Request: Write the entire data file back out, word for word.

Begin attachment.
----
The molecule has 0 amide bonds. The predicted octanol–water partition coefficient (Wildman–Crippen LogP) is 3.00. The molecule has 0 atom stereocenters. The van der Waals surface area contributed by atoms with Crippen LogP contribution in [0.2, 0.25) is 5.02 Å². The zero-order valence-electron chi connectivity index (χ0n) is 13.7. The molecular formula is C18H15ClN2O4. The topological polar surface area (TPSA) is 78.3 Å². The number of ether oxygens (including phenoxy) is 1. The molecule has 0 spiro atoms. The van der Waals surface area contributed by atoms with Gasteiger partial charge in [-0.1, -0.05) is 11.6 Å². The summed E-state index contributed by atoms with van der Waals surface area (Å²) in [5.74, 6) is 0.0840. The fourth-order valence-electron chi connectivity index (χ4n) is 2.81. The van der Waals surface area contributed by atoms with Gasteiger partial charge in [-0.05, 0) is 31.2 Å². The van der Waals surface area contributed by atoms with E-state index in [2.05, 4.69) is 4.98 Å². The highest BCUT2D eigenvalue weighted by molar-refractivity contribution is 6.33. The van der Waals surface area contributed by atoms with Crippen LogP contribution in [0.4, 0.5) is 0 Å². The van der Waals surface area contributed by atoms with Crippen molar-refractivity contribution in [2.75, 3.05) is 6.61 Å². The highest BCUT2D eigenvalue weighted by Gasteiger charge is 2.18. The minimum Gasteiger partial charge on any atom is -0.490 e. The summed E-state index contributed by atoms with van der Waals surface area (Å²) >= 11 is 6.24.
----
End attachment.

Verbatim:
The molecule has 0 amide bonds. The predicted octanol–water partition coefficient (Wildman–Crippen LogP) is 3.00. The molecule has 0 atom stereocenters. The van der Waals surface area contributed by atoms with Crippen LogP contribution in [0.2, 0.25) is 5.02 Å². The zero-order valence-electron chi connectivity index (χ0n) is 13.7. The molecular formula is C18H15ClN2O4. The topological polar surface area (TPSA) is 78.3 Å². The number of ether oxygens (including phenoxy) is 1. The molecule has 0 spiro atoms. The van der Waals surface area contributed by atoms with Gasteiger partial charge in [-0.1, -0.05) is 11.6 Å². The summed E-state index contributed by atoms with van der Waals surface area (Å²) in [5.74, 6) is 0.0840. The fourth-order valence-electron chi connectivity index (χ4n) is 2.81. The van der Waals surface area contributed by atoms with Gasteiger partial charge in [-0.05, 0) is 31.2 Å². The van der Waals surface area contributed by atoms with E-state index in [2.05, 4.69) is 4.98 Å². The highest BCUT2D eigenvalue weighted by molar-refractivity contribution is 6.33. The van der Waals surface area contributed by atoms with Crippen LogP contribution in [0.4, 0.5) is 0 Å². The van der Waals surface area contributed by atoms with Crippen molar-refractivity contribution in [2.75, 3.05) is 6.61 Å². The highest BCUT2D eigenvalue weighted by Gasteiger charge is 2.18. The minimum Gasteiger partial charge on any atom is -0.490 e. The summed E-state index contributed by atoms with van der Waals surface area (Å²) >= 11 is 6.24.